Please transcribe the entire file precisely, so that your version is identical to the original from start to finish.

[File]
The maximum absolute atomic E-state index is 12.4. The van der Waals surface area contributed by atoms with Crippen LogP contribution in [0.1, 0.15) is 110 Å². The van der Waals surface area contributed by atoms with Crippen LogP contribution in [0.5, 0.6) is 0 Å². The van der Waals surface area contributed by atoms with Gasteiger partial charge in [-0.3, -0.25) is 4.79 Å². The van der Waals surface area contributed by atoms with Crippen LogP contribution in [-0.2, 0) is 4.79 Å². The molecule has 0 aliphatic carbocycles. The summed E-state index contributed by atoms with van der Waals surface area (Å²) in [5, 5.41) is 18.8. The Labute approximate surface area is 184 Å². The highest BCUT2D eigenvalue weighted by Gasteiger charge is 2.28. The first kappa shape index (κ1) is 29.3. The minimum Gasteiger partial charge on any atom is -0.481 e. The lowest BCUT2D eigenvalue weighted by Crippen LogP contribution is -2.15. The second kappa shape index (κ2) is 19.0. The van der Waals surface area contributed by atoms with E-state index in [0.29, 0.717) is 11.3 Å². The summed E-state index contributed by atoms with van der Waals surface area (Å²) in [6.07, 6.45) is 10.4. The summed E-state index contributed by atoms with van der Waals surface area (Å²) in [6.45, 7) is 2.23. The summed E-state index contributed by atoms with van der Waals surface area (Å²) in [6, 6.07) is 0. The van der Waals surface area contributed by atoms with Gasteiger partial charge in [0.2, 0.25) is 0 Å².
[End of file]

The maximum absolute atomic E-state index is 12.4. The van der Waals surface area contributed by atoms with Crippen LogP contribution in [0.1, 0.15) is 110 Å². The van der Waals surface area contributed by atoms with Crippen LogP contribution in [0.5, 0.6) is 0 Å². The van der Waals surface area contributed by atoms with Gasteiger partial charge in [-0.3, -0.25) is 4.79 Å². The van der Waals surface area contributed by atoms with Crippen LogP contribution in [-0.2, 0) is 4.79 Å². The molecule has 0 aliphatic carbocycles. The summed E-state index contributed by atoms with van der Waals surface area (Å²) in [5, 5.41) is 18.8. The Labute approximate surface area is 184 Å². The highest BCUT2D eigenvalue weighted by Gasteiger charge is 2.28. The first kappa shape index (κ1) is 29.3. The minimum Gasteiger partial charge on any atom is -0.481 e. The lowest BCUT2D eigenvalue weighted by Crippen LogP contribution is -2.15. The second kappa shape index (κ2) is 19.0. The van der Waals surface area contributed by atoms with E-state index in [0.29, 0.717) is 11.3 Å². The summed E-state index contributed by atoms with van der Waals surface area (Å²) in [6.07, 6.45) is 10.4. The summed E-state index contributed by atoms with van der Waals surface area (Å²) in [6.45, 7) is 2.23. The summed E-state index contributed by atoms with van der Waals surface area (Å²) in [6, 6.07) is 0. The van der Waals surface area contributed by atoms with Gasteiger partial charge in [0.2, 0.25) is 0 Å².